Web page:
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  2. Corona SDK

Create a Lunar Lander Inspired Game - Interface Creation

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In this tutorial series, you’ll learn how to create a Lunar Lander inspired game. The objective of the game is to grab the stars on the screen and then land safely on the indicated spot. Read on!

Step 1: Application Overview

Using pre-made graphics we will code an entertaining game using Lua and the Corona SDK API's.

The player will be able to hit a puck by dragging the paddle on the screen. You can modify the parameters in the code to customize the game.

Step 2: Target Device

The first thing we have to do is select the platform we want to run our app within. This way we'll be able to choose the size for the images we will use.

The iOS platform has the following characteristics:

  • iPad 1/2: 1024x768px, 132 ppi
  • iPad 3: 2048x1536, 264 ppi
  • iPhone/iPod Touch: 320x480px, 163 ppi
  • iPhone 4/iPod Touch: 960x640px, 326 ppi
  • iPhone 5/iPod Touch: 1136x640, 326 ppi

Because Android is an open platform, there are many different devices and resolutions. A few of the more common screen characteristics are:

  • Asus Nexus 7 Tablet: 800x1280px, 216 ppi
  • Motorola Droid X: 854x480px, 228 ppi
  • Samsung Galaxy SIII: 720x1280px, 306 ppi

In this tutorial, we'll be focusing on the iOS platform with the graphic design, specifically developing for distribution to an iPhone/iPod touch, but the code presented here should apply to Android development with the Corona SDK as well.

Step 3: Interface

A simple and friendly interface will be used. It will involve multiple shapes, buttons, bitmaps and more.

The interface graphic resources necessary for this tutorial can be found in the attached download.

Freedom font (free for commercial use). Moon and Rocket Graphics from

Step 4: Export Graphics

Depending on the device you have selected, you may need to export the graphics in the recommended PPI. You can do this in your favorite image editor.

I used the Adjust Size... function in the Preview app on Mac OS X.

Remember to give the images a descriptive name and to save them in your project folder.

Step 5: Sound

We'll use Sound Effects to enhance the feeling of the game. The sounds used in this app were generated by AS3SFXR.

Step 6: App Configuration

An external file will be used to make the application go fullscreen across devices, the config.lua file. This file shows the original screen size and the method used to scale that content in case the app is run in a different screen resolution.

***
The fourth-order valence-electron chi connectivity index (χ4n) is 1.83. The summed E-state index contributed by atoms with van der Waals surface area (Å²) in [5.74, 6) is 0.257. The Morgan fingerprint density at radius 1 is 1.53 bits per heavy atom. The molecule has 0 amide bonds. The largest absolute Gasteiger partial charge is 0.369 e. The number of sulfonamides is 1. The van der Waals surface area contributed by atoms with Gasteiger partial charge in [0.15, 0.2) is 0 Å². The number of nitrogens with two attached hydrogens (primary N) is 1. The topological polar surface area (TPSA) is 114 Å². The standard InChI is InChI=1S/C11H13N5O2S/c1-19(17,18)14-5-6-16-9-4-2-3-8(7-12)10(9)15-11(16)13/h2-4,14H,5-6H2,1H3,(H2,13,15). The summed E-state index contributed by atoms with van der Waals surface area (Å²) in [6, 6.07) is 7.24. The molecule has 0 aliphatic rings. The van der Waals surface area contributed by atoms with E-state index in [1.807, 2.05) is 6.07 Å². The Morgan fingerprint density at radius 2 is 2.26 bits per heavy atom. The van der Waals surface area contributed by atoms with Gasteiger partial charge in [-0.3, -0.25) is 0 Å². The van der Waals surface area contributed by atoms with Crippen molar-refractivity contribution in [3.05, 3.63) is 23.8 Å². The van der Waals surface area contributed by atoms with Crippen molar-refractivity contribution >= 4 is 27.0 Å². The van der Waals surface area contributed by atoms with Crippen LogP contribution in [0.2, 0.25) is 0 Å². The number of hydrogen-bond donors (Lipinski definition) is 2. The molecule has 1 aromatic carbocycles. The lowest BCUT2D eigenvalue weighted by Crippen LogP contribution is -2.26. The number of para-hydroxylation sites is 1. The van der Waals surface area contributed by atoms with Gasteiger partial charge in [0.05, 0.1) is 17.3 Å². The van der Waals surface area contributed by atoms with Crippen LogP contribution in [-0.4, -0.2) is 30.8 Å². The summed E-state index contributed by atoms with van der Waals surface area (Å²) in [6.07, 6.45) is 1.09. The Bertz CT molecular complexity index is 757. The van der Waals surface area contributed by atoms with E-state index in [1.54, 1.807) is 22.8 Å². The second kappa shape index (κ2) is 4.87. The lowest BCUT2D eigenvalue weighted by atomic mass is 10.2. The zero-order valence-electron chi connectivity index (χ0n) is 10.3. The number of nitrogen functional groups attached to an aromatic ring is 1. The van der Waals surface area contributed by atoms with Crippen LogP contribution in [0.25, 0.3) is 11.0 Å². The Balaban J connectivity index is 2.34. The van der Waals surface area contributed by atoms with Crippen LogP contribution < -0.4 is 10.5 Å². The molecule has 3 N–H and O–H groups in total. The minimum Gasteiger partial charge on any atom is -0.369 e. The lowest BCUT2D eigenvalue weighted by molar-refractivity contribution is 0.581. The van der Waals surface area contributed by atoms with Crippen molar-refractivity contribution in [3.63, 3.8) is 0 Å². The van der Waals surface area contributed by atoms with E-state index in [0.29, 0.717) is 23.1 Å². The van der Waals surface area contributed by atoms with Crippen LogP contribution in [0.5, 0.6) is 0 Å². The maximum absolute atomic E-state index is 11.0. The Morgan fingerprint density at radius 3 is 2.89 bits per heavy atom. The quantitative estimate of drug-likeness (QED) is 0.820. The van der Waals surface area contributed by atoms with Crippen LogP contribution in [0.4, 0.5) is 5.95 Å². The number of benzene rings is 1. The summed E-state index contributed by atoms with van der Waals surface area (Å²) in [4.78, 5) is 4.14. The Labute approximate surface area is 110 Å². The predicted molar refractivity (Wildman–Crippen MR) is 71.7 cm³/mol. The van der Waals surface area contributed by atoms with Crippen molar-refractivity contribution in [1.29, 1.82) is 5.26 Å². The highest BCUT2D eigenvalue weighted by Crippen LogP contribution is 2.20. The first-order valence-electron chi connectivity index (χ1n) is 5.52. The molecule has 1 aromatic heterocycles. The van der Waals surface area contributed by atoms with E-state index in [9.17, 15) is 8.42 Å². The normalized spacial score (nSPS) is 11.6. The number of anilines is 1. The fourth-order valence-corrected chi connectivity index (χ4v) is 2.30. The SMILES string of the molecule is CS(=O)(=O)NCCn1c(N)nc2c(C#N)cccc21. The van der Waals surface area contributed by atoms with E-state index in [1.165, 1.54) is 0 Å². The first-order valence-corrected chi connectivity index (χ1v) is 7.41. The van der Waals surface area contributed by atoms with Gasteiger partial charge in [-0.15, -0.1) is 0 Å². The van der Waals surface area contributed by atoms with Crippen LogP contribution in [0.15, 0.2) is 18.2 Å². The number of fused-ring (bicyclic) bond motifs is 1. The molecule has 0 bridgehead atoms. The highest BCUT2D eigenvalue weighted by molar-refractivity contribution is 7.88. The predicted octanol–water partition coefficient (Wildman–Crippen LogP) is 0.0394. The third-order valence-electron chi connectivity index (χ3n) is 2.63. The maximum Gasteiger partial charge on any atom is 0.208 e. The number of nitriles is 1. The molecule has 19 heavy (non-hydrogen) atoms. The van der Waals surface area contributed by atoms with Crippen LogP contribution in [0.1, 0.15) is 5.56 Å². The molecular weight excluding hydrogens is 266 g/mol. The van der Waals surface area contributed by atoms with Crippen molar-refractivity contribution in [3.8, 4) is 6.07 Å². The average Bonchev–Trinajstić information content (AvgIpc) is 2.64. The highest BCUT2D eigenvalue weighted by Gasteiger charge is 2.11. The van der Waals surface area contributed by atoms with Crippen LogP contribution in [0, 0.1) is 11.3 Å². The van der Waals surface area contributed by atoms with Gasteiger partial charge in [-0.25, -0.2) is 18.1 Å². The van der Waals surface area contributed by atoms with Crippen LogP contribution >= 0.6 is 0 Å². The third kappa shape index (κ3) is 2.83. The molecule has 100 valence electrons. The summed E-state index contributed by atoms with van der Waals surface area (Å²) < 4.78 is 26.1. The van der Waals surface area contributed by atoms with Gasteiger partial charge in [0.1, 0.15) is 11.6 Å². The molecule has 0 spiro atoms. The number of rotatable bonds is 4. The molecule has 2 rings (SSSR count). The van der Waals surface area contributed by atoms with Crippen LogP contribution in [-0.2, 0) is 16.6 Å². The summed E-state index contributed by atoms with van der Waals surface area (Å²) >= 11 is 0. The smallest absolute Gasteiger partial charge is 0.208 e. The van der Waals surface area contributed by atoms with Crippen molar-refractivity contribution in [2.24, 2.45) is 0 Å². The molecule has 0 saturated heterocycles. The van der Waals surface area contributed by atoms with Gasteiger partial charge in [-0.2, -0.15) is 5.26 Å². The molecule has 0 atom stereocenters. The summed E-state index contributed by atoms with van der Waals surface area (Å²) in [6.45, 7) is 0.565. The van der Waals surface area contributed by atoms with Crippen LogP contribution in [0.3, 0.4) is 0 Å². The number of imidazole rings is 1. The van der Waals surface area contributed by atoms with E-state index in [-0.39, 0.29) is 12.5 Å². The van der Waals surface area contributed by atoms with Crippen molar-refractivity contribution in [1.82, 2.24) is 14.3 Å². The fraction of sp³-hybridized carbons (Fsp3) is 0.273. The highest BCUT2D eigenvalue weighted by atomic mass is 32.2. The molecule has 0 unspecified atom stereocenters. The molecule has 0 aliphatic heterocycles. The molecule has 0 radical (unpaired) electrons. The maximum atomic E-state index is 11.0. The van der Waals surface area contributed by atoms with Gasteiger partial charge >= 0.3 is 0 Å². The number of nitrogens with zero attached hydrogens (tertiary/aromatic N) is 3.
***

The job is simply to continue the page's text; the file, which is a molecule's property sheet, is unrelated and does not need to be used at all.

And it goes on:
Step 7: Main.lua

Let's write the application!

Open your prefered Lua editor (any Text Editor will work, but you won't have syntax highlighting) and prepare to write your awesome app. Remember to save the file as main.lua in your project folder.

Step 8: Code Structure

We'll structure our code as if it were a Class. If you know ActionScript or Java, you should find the structure familiar.

Step 9: Hide Status Bar

This code hides the status bar. The status bar is the bar on top of the device screen that shows the time, signal, and other indicators.

Step 10: Import Physics

We'll use the Physics library to handle collisions. Use this code to import the physics library:

Step 11: Multitouch

We'll also use the multi-touch library to handle multiple fingers on the screen. Use this code to import it:

Step 12: Background

A simple graphic is used as the background for the application interface, the next line of code stores it.

Step 13: Title View

This is the Title View, it will be the first interactive screen to appear in our game. These variables store its components:

Step 14: Credits View

This view will show the credits and copyright of the game, this variable will be used to store it.

Step 15: Game Pad

This image will be placed on top of our previous background. The following lines store the graphics for the on-screen pad.

Step 16: Moons

These are the moons graphics, referenced in the next variables. The bigger moon will be used as the landing spot.

Step 17: Stars

The items to collect. Four items must be collected before landing.

Step 18: Rocket

This is the graphic that will be controlled by the player, using the pad on the screen.

Step 19: Landing Point

The landing point indicator becomes active when the four stars are collected.

Step 20: Variables

These are the variables we'll use. Read the comments in the code to know more about how they will fit in.

Step 21: Declare Functions

Declare all functions as local at the start.

Step 22: Constructor

Next, we'll create the function that will initialize all the game logic:

Step 23: Add Title View

Now we place the TitleView in the stage and call a function that will add the tap listeners to the buttons.

Next Time...

In this part of the series, you've learned the interface and the basic setup of the game. In the next and final part of the series, we'll handle the game pad actions, collision detection, and the final steps to take prior to release, like app testing, creating a start screen, adding an icon and, finally, building the app. Stay tuned for the final part!

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